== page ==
air cond. window to wall

Hi, could anyone tell me how to install a window a/c through a brick wall? Thanks, all appriciated. Sandy
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It may not be possible. Air conditioners that go through brick walls have special air routing. On a window a/c the louvers in the cabinet are on the sides. Air is drawn in through these openings and blown through the condenser and then out the back. For the application you describe, the use a different method. The air goes in through one side of the rear panel and out the other side, it makes like a 'U' turn. If you put a window unit in the wall and the side louvers are covered by the wall it won't work properly or at all.
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I agree. Ed explains it well. Through wall units are easily available in places like New York City. I'm one could be special orderd anywhere. TB
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snipped-for-privacy@bellsouth.net wrote:

All the major manufacturers make 'em. http://www.google.com/search?&q=thru+wall+air+conditioners
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I've done four of them. As long as the side vents are not blocked (by the thicker wall), it will work properly. Hardest part of the job is cutting the brick. I used a circular saw with an abrasive blade made for masonry. Finish with a chisel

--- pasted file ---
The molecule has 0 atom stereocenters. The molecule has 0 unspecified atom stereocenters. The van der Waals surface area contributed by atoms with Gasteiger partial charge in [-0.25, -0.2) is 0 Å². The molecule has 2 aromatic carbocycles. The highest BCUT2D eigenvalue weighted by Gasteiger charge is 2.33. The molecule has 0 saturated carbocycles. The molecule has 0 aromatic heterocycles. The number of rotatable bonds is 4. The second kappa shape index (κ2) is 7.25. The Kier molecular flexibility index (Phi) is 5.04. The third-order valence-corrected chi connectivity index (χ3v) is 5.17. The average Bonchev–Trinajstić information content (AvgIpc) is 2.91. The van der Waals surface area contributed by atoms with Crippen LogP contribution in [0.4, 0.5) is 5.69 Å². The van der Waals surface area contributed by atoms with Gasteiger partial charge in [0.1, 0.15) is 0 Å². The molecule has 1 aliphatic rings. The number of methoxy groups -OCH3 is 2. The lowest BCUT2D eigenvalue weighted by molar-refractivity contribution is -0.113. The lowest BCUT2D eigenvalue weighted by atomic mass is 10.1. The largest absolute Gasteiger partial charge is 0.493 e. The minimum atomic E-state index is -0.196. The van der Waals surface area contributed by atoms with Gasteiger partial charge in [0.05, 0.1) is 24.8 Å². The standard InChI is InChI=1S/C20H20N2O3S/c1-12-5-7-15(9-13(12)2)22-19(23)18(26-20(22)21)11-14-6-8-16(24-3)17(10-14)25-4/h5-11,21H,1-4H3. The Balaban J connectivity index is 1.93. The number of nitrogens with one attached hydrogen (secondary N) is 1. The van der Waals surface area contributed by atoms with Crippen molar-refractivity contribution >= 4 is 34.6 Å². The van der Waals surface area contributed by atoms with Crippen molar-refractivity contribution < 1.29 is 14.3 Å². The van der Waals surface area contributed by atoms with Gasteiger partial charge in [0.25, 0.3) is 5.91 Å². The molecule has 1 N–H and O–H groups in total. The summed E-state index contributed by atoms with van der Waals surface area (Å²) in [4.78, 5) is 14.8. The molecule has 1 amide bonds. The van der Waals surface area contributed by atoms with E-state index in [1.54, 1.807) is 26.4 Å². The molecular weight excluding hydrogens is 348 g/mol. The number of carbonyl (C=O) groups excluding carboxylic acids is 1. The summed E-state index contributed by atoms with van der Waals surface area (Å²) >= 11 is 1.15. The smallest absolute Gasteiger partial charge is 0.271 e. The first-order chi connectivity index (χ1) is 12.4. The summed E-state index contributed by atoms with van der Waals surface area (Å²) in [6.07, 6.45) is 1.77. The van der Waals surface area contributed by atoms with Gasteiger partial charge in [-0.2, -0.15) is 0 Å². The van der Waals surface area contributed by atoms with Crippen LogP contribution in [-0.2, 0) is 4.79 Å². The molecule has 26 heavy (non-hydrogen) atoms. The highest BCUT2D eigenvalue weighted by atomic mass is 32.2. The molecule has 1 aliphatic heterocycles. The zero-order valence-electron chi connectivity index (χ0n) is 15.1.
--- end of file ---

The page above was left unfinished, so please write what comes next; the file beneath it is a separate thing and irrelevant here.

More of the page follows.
Larger units with a slide out chassis are the easiest. You mount the casing and then slide in the unit. You may want to frame out the opening with 1 x 6 (or whatever thickness) and then screw the box into it.
Be sure there are no pipes, wires, heat ducts, air returns, in the walls first. Safe place is often under an existing window.
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<DIV>I agree.<BR>Ed explains it well.<BR>Through wall units are easily available in places like New York City.<BR>I'm one could be special orderd anywhere.<BR>TB</DIV> <DIV>&nbsp;</DIV> <DIV><FONT color=#000080>The BORG carries wall units.</FONT><BR></DIV></BODY></HTML>
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Don't.
Window AC need to draw air in the sides to exhaust the heat out the back. If you cover the sides (for example, mounting in a wall) the unit won't work.
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There are a/c units specifically made for wall installation. I don't know how long they typically last, but the one I have appears to be almost 40 years old (before the manufacturer used their current serial number system). On the other hand, a 2nd floor window shaker that looks like current models (installed by previous owner) only lasted me 1 summer.
Something to consider is that future wall shakers may not be the same size as current models.
If you do not want to hack up your nice brick wall, you may want to consider a mini-split unit. It has the evaporator inside and condensor outside, connected with freon lines and power (small hole). They are more expensive, but do not require chopping a big hole out of your brick wall.
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